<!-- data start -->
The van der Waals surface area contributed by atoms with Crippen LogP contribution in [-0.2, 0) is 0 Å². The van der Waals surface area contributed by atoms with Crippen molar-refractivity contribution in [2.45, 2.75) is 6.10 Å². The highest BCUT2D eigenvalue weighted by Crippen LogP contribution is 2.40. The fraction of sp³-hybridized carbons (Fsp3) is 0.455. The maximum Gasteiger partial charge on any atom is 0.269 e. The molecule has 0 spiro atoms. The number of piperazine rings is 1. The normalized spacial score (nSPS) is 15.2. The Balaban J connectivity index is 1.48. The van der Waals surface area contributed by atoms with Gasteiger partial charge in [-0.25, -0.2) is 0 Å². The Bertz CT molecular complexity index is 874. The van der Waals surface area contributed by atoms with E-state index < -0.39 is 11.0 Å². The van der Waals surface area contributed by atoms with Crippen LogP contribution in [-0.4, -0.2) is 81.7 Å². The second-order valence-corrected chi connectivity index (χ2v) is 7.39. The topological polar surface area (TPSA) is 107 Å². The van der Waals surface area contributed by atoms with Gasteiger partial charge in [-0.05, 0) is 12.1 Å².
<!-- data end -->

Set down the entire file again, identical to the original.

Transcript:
The van der Waals surface area contributed by atoms with Crippen LogP contribution in [-0.2, 0) is 0 Å². The van der Waals surface area contributed by atoms with Crippen molar-refractivity contribution in [2.45, 2.75) is 6.10 Å². The highest BCUT2D eigenvalue weighted by Crippen LogP contribution is 2.40. The fraction of sp³-hybridized carbons (Fsp3) is 0.455. The maximum Gasteiger partial charge on any atom is 0.269 e. The molecule has 0 spiro atoms. The number of piperazine rings is 1. The normalized spacial score (nSPS) is 15.2. The Balaban J connectivity index is 1.48. The van der Waals surface area contributed by atoms with Gasteiger partial charge in [-0.25, -0.2) is 0 Å². The Bertz CT molecular complexity index is 874. The van der Waals surface area contributed by atoms with E-state index < -0.39 is 11.0 Å². The van der Waals surface area contributed by atoms with Crippen LogP contribution in [-0.4, -0.2) is 81.7 Å². The second-order valence-corrected chi connectivity index (χ2v) is 7.39. The topological polar surface area (TPSA) is 107 Å². The van der Waals surface area contributed by atoms with Gasteiger partial charge in [-0.05, 0) is 12.1 Å².